"Hn," Takezo grunted lazily. But his eyes were more direct than they had at first seemed. And then he grinned, and the brief moment of clarity vanished. "Oh well, so long as our credit doesn't run out, who cares, eh? Byakuya or Kyousuke, it doesn't really make a difference to us, though Kyousuke doesn't moralise, I'll give him that, and he doesn't look at you so." He looked down his nose, for a brief, disconcerting moment looking very like Kuchiki-taichou. "Ja ne, Rukia," he said casually, waving drunkenly as he pushed off the wall and stumbled back into the tea-house.

"Cuz," Jun said, "Abarai." He, too, straightened, though with more grace than Takezo. "Look after yourself, will you?" And then he made his slightly weaving way back inside.

"What the hell was that?" Renji muttered under his breath, as they stood staring at where the two cousins had been. "It sounded like they were warning you."

"I don't know." Rukia frowned. "Takezo and Jun were some of the few Kuchiki cousins who ever accepted me after my adoption into the clan. They've made a career out of drunken exploits and wastefulness, but…" Her eyes narrowed, remembering the odd undercurrents in the brothers' conversation, the brief moments of unusual clarity. "They graduated from the Academy with honours, you know. Decades ago, before I was adopted, before nii-sama was made captain, back when the Elders had a greater grip on the clan. The Eldest did not want the younger members following nii-sama's example and joining the Gotei 13, and so forbade them from enlisting." Her voice softened. "They weren't as strong as nii-sama. They allowed the Elders to overrule them."

A tentative knock disturbed the peace of his inner sanctum. Byakuya knelt motionless by the open shoji screen, looking out into the perfectly manicured gardens; with a low, curt word he ordered the servant to enter. A Kuchiki steward entered, soft footsteps padding silently into the room and kneeling in the exact centre, waiting to deliver his message.

Byakuya did not look away from the gardens, but tilted his head in one of the subtle cues that the discreet, superbly trained Kuchiki servants swiftly learned to identify.

"Kuchiki-sama," the servant began, kneeling with head bowed as though waiting for Byakuya's displeasure to literally fall on his neck. "The Elders have called a meeting on an important matter of family business," he trailed off, swallowing before continuing, "and respectfully request that Kuchiki-sama grace it with his presence, if he should so please."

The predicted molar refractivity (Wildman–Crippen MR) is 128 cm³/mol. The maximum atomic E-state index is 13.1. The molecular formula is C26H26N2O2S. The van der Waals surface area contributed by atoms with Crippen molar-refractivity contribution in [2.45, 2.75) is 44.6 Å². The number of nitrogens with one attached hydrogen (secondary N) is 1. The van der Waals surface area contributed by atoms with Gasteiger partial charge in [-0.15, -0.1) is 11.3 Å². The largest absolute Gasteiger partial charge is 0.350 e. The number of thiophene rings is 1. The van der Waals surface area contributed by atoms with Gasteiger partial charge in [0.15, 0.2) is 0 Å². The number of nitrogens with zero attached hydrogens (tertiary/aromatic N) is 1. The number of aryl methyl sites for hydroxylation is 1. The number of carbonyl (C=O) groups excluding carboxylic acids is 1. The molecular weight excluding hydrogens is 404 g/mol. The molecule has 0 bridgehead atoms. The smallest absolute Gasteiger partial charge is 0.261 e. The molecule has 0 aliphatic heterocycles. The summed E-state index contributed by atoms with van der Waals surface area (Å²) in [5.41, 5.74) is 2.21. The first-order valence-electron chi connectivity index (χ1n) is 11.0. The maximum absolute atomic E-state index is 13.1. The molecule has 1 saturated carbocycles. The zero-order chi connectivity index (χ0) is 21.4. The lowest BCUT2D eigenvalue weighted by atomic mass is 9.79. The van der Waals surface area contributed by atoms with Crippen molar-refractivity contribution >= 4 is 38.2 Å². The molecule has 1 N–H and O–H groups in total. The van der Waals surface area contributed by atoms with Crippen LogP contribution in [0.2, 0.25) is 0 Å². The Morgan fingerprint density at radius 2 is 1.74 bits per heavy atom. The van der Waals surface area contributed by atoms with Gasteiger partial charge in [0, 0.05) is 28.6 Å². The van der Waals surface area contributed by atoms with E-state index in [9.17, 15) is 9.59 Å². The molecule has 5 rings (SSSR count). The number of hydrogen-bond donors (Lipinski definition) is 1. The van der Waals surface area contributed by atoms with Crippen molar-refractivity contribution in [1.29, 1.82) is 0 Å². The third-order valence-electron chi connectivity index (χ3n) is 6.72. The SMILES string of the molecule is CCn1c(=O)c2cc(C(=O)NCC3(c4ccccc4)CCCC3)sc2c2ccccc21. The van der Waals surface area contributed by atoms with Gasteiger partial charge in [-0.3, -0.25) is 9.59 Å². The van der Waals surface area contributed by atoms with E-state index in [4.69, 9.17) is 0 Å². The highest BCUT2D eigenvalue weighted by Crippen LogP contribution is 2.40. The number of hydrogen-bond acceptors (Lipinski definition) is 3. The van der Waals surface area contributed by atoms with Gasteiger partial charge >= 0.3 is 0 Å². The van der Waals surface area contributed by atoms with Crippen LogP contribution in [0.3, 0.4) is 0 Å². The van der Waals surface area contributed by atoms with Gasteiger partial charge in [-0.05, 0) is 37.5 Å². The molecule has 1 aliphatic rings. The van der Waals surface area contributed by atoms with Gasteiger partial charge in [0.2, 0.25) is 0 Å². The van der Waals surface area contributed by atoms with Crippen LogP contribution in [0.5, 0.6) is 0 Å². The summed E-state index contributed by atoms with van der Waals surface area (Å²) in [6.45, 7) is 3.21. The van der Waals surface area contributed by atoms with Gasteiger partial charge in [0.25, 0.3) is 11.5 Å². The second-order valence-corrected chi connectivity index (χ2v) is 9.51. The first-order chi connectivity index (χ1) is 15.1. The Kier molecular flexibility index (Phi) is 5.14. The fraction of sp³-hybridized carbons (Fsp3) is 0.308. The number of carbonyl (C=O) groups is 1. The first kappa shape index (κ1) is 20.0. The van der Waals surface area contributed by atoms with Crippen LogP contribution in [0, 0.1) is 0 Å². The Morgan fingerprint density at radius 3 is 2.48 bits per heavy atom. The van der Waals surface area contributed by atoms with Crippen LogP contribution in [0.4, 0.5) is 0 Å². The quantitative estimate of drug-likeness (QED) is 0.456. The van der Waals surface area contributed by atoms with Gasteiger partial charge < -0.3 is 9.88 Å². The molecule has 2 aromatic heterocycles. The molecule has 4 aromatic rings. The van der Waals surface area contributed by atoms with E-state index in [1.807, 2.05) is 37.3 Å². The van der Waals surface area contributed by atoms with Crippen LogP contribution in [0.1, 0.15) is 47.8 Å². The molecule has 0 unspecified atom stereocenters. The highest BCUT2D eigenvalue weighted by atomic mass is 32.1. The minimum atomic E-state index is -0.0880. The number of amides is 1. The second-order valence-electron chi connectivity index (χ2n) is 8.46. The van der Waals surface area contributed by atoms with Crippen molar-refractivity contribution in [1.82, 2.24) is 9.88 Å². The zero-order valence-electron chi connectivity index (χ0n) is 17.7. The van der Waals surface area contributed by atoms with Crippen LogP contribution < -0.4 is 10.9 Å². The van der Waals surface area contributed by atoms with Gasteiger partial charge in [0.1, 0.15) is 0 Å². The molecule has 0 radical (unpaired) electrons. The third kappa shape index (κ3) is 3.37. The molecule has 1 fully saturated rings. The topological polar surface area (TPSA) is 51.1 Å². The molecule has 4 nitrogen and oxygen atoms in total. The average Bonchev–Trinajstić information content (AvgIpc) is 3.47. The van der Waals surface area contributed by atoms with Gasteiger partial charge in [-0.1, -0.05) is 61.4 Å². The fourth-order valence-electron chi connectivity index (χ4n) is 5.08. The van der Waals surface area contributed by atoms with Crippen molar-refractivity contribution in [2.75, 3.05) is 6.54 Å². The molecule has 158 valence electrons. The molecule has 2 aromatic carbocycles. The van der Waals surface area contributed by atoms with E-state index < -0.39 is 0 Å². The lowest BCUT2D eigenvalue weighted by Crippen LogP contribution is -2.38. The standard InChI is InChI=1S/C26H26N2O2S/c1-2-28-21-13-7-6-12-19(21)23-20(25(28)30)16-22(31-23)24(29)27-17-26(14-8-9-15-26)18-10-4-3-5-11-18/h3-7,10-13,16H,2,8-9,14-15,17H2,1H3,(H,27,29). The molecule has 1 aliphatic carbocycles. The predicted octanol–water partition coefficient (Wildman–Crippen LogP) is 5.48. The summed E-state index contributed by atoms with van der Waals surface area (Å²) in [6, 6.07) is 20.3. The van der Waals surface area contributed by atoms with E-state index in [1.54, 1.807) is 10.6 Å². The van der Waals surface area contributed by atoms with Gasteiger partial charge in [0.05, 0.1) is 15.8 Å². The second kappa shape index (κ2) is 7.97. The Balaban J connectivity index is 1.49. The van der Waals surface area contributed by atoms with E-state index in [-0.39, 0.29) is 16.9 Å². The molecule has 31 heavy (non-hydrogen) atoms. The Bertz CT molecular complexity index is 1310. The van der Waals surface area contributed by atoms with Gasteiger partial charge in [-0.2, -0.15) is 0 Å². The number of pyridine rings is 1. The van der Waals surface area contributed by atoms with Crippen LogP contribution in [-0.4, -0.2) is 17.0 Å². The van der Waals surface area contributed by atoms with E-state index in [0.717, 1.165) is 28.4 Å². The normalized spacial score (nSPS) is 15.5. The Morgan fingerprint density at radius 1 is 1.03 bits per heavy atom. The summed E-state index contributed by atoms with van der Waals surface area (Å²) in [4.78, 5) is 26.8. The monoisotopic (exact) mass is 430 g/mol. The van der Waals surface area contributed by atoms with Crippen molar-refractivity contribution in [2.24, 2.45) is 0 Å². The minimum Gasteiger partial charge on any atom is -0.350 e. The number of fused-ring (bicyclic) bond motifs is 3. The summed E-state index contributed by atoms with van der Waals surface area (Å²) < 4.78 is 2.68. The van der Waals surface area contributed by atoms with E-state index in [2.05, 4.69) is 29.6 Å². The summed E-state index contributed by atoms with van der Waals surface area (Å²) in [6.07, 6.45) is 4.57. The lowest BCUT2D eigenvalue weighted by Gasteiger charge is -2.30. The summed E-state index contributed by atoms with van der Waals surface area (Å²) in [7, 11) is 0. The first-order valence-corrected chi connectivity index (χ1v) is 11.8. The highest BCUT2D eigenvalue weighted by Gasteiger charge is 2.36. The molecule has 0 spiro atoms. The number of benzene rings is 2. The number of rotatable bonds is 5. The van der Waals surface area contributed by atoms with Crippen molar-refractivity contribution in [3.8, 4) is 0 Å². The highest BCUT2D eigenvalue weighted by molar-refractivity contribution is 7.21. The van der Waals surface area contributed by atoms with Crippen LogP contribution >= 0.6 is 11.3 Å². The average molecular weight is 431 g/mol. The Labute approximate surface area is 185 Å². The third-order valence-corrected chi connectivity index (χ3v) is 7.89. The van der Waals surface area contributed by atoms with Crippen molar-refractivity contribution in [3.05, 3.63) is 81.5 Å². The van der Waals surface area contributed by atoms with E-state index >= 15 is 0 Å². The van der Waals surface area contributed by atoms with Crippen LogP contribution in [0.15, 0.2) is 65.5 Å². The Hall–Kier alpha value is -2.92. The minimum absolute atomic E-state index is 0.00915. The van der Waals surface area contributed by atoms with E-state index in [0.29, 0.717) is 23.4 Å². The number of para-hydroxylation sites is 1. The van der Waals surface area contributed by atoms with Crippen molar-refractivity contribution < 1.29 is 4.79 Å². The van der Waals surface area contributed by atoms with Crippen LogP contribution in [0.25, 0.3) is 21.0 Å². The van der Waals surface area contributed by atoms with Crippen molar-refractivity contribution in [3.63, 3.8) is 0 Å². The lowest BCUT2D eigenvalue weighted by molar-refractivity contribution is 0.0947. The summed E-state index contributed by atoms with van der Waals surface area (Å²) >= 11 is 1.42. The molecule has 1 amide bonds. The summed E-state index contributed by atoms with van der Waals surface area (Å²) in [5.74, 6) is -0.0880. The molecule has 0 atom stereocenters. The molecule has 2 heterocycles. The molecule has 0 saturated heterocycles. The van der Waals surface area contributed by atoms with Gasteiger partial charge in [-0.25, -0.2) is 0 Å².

Byakuya caressed Senbonzakura's hilt, taking pleasure in the soft murmuring and rustling of her thousand shifting petals.

"Tell me what they truly said, Jinzo," he said mildly.

Behind him, he could feel Jinzo shaking. "Kuchiki-sama…"

But Byakuya would not relent.

"'Kuchiki Byakuya,'" Jinzo recited, his voice trembling, "'you are summoned before a meeting of the Elders to account for your actions as the Head of the Kuchiki Clan.'"

It would be so easy to unsheathe Senbonzakura, scatter her swirling blades and eliminate the Elders' opposition. But that way lay chaos and lawlessness and unforeseen consequences; witness how his decision to intimidate the Elders into accepting Rukia still bore bitter fruit even now.

There is no privilege in nobility.

Byakuya's grandfather had instilled this in him, long ago, even before he was old enough to fully understand it; the Kuchiki name bestowed no privileges, only burdens.

Duty. Honour. Obedience. This is what it means, to be a Kuchiki.

He dismissed the cowering Jinzo with a flick of his fingers, felt the steward rise and bow his way out of the room with almost indecent haste. He remained kneeling, motionless, until the unsteady footsteps faded away down the corridor and perfect silence resumed. And then he rose to his feet, slipped out of his white captain's haori, and with deliberate grace drew on a formal silk robe embroidered with the Kuchiki mon.

For a long moment, then, Byakuya hesitated. Finally he withdrew Senbonzakura's sheathed form from his obi and, bowing, laid her with great honour on a lacquered sword stand.

And then, unarmed, stripped of his Shinigami trappings, he drew on the grace and composure that had been bred into him since birth and made his way to the great hall, to obey the dictates of the Kuchiki Elders.

"Kuchiki Byakuya," the Eldest intoned, his voice gruff, his presence imposing. "We have called you here today to account for your actions during your time as Kuchiki clan head."

The Elders were arrayed in ranks, stiff and upright and imposing, staring down to where he stood before them, a petitioner in his own hall. Not all of them were as furiously disapproving as the Eldest; a number of them shifted minutely and refused to meet his gaze.

Byakuya did not reply to the Eldest's challenge.

"You have introduced changes," the Eldest accused. "Not content with flaunting your status as a Shinigami, you forgot your station so far as to introduce that woman from Rukongai into our midst."

Fifty years ago, when Hisana was still alive, no one – not even the Eldest – would have dared speak of her in that manner to Byakuya's face. But in the years since then, Byakuya had grown weary of constantly fighting against the tide; he had fought long and tirelessly for Hisana, but without his wife, he could no longer fight for himself. He had roused his old strength and defiance enough to force through Rukia's adoption, but after that, he had lapsed into apathy. He had loved Hisana with every ounce of passion and fire in his soul, but when she died she took everything with her.